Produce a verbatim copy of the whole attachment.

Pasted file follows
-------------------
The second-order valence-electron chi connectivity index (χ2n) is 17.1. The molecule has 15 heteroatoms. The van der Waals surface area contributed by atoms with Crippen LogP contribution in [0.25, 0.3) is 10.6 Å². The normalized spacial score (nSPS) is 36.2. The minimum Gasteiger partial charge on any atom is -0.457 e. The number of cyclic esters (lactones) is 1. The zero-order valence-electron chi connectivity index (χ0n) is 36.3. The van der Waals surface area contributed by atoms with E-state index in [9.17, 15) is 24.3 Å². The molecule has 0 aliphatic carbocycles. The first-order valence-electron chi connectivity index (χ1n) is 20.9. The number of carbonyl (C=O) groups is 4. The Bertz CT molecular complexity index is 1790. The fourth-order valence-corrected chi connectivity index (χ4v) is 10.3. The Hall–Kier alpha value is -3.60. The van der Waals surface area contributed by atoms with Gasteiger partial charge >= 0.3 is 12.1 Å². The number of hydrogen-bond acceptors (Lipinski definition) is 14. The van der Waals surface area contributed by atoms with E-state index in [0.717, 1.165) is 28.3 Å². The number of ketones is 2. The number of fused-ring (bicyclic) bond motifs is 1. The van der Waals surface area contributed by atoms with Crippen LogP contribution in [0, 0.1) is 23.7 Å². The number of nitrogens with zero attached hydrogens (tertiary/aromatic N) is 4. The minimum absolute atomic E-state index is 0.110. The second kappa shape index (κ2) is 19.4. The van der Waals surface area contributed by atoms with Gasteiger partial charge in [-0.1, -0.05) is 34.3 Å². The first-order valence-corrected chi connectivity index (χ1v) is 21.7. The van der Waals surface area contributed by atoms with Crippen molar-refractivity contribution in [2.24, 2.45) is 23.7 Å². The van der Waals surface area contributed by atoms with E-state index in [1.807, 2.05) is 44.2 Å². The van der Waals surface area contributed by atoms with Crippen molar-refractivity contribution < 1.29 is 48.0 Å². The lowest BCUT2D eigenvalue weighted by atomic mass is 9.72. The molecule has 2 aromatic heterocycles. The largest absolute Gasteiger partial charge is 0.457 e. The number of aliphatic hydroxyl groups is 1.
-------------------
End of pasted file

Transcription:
The second-order valence-electron chi connectivity index (χ2n) is 17.1. The molecule has 15 heteroatoms. The van der Waals surface area contributed by atoms with Crippen LogP contribution in [0.25, 0.3) is 10.6 Å². The normalized spacial score (nSPS) is 36.2. The minimum Gasteiger partial charge on any atom is -0.457 e. The number of cyclic esters (lactones) is 1. The zero-order valence-electron chi connectivity index (χ0n) is 36.3. The van der Waals surface area contributed by atoms with E-state index in [9.17, 15) is 24.3 Å². The molecule has 0 aliphatic carbocycles. The first-order valence-electron chi connectivity index (χ1n) is 20.9. The number of carbonyl (C=O) groups is 4. The Bertz CT molecular complexity index is 1790. The fourth-order valence-corrected chi connectivity index (χ4v) is 10.3. The Hall–Kier alpha value is -3.60. The van der Waals surface area contributed by atoms with Gasteiger partial charge >= 0.3 is 12.1 Å². The number of hydrogen-bond acceptors (Lipinski definition) is 14. The van der Waals surface area contributed by atoms with E-state index in [0.717, 1.165) is 28.3 Å². The number of ketones is 2. The number of fused-ring (bicyclic) bond motifs is 1. The van der Waals surface area contributed by atoms with Crippen LogP contribution in [0, 0.1) is 23.7 Å². The number of nitrogens with zero attached hydrogens (tertiary/aromatic N) is 4. The minimum absolute atomic E-state index is 0.110. The second kappa shape index (κ2) is 19.4. The van der Waals surface area contributed by atoms with Gasteiger partial charge in [-0.1, -0.05) is 34.3 Å². The first-order valence-corrected chi connectivity index (χ1v) is 21.7. The van der Waals surface area contributed by atoms with Crippen molar-refractivity contribution in [2.24, 2.45) is 23.7 Å². The van der Waals surface area contributed by atoms with E-state index in [1.807, 2.05) is 44.2 Å². The van der Waals surface area contributed by atoms with Crippen molar-refractivity contribution < 1.29 is 48.0 Å². The lowest BCUT2D eigenvalue weighted by atomic mass is 9.72. The molecule has 2 aromatic heterocycles. The largest absolute Gasteiger partial charge is 0.457 e. The number of aliphatic hydroxyl groups is 1.